By the same token, young people need to secure non-cognitive skills if their behavioural attitudes are to change for the better, and the study indicates that non-academic routes to employment – in the form of practical, work-based apprenticeships and vocational qualifications – could offer a way forward for re-engaging secondary school pupils averse to the restrictions of classroom-centred learning. Furthermore, families, particular those in London, were frequently in favour of more order and discipline in class and were supportive of teachers and schools using discipline to foster control. These social problems were inadequately tackled through successive years of area-based social exclusion policies or the school improvement strategies of the former Labour government, and it is only now that things are slowly starting to change on the education front in terms of both the reinstatement of teacher authority and revisions to the quality and value of vocational learning.
One of the most successful local-level initiatives which was introduced on a national scale in 2002 was the targeting crime reduction through street supervision in the form of the Police Community Support Officer (PCSO) programme. Both personal experiences of crime and the anxiety associated with living in high crime regions impose serious barriers on the safety and liberty of families in disadvantaged areas. Indeed, parental preferences were for sending their children to close-by local schools where they could be kept in sight, a situation that was driven by fears for safety and the need to curtail perceived negative peer group influences in the neighbourhood, and one that has likely limited the gains in educational opportunity that school choice options aim to offer. Although Labour came to power with the slogan “Tough on crime, tough on the causes of crime”, the job of a PCSO is preventive, and involves Officers patrolling the streets, acting as an accessible point of community contact and remaining attuned to as well as dealing with local problems directly. Their visible presence was found to build up confidence among locals, to curb disorder, and to create a broad feeling that the area was being cared for.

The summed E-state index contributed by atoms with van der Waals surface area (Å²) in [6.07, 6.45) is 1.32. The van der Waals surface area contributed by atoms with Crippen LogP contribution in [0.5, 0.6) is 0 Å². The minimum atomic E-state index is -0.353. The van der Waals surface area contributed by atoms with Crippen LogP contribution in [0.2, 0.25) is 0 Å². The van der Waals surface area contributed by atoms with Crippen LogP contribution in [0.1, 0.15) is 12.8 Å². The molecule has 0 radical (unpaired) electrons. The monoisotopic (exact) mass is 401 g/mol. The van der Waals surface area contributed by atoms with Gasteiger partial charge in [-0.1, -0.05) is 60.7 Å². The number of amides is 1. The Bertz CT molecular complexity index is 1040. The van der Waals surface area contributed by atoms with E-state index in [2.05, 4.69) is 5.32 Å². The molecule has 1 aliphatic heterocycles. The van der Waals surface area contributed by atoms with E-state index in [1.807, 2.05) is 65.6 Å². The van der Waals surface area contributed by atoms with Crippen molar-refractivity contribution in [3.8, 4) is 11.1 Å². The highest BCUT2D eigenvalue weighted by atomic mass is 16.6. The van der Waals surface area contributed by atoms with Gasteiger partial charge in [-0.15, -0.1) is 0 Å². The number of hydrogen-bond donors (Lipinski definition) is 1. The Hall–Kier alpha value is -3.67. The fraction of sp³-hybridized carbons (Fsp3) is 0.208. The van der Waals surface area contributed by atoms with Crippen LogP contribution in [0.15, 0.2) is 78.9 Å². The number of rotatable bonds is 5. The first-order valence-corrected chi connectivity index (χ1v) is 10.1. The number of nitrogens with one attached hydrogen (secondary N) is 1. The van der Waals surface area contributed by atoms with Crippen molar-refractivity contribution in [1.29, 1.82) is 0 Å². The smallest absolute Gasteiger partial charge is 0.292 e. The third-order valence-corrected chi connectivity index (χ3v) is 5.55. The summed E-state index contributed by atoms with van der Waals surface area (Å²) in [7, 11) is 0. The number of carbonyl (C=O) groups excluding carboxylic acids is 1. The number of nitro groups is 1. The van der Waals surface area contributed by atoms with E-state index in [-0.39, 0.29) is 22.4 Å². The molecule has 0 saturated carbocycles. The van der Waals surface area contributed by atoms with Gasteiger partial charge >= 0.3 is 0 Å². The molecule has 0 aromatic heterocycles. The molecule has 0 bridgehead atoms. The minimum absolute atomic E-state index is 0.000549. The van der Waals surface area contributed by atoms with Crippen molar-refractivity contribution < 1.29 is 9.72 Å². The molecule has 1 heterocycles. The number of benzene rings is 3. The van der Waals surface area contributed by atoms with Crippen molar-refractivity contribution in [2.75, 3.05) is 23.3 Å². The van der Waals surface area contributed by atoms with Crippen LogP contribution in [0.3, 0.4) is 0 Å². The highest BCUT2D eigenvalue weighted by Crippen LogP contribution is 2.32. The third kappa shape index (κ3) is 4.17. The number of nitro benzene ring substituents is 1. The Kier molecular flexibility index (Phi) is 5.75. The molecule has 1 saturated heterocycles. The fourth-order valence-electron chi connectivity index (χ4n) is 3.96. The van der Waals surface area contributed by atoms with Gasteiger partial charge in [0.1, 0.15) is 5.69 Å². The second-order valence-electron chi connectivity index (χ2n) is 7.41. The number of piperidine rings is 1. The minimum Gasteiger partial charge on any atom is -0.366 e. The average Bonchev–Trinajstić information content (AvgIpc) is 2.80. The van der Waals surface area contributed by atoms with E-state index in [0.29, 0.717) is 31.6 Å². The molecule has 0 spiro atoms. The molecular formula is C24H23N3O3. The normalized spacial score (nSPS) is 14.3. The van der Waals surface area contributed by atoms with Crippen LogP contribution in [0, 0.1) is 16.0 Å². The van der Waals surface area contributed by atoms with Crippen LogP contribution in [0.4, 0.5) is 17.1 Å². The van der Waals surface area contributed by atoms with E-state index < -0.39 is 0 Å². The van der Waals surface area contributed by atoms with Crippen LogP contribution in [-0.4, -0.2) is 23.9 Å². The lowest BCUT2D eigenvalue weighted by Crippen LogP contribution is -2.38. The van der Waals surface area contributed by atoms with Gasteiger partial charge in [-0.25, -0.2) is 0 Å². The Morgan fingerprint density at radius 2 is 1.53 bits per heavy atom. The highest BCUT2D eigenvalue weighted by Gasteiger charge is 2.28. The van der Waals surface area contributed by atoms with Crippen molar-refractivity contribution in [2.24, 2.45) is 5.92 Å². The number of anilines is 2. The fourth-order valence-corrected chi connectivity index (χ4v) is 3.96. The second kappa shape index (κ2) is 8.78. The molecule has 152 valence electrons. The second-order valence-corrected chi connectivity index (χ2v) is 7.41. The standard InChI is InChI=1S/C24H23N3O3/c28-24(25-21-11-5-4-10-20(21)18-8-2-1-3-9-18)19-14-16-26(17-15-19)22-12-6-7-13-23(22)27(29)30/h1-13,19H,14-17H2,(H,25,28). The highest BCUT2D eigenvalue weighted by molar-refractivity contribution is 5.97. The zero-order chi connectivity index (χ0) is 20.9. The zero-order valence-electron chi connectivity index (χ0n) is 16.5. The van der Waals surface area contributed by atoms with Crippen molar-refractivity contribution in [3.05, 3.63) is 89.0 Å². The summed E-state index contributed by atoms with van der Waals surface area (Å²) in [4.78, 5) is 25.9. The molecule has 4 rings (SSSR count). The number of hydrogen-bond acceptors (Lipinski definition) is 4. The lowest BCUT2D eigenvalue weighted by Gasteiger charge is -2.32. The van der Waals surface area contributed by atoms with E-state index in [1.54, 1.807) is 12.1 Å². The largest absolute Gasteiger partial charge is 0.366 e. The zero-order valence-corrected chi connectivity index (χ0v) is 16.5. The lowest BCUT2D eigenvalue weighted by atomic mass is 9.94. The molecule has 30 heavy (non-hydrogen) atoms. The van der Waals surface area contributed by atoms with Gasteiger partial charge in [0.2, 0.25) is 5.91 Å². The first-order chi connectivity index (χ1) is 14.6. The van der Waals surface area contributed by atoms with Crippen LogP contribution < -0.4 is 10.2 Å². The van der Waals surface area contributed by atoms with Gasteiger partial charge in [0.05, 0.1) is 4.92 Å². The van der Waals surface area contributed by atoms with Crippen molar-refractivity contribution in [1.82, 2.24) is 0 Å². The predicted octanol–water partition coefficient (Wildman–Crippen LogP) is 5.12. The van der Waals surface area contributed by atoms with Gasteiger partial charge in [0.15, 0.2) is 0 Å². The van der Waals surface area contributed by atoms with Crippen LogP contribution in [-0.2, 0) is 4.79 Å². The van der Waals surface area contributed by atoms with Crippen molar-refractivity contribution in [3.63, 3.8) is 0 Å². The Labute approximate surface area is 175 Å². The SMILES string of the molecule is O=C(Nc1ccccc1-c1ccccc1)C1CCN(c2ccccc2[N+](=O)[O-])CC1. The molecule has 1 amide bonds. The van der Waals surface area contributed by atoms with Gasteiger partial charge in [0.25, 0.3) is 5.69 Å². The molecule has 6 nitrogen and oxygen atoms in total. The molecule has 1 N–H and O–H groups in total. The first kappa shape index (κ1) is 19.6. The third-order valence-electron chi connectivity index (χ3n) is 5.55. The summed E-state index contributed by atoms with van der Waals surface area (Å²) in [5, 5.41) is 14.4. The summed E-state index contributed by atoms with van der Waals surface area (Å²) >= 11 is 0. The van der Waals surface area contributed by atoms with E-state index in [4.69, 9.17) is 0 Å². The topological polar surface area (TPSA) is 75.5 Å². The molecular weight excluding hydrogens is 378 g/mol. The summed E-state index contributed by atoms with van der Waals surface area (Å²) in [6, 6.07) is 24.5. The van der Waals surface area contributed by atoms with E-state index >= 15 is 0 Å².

A further scheme that gained much praise from the surveyed families was Sure Start, which was announced in 1998 and provides a community-based platform of support for vulnerable parents of pre-school-age children, living in poor areas. The initiative relies on parental involvement and delivers “training for parents, both in ‘soft’ skills such as parenting, family health, fitness and so on, as well as ‘hard’ skills like job training”. The community contribution that Sure Start requires and the benefits derived from it suggest that this group of parents valued learning from each other. This implies that an alternative approach needs to be taken to curtail sensitivity surrounding the notion of the teaching of parenting skills, one that emphasises the value to the community and society of a supported, strengthened capacity for bringing up children rather than one which imposes negative reflections on parents’ capabilities.
Overall, in the process of examining policy effectiveness, the research highlights how social capital matters more in low-income areas since, without a sense of community and involvement in it, poor families feel disenfranchised from local decisions that affect their neighbourhoods and livelihoods directly. On the other hand, engagement with local people bolsters their feelings of security and the ever-important concept of neighbourhood stability, while interaction may also counter the negative impacts of deprivation on mental health.
One conclusion to be drawn from this analysis, and indeed a clear consideration for policy, is that it is the attitudes of all people within areas and their commitment to area betterment that makes or breaks the success of targeted improvement initiatives and their capacity to effectively address issues of social exclusion.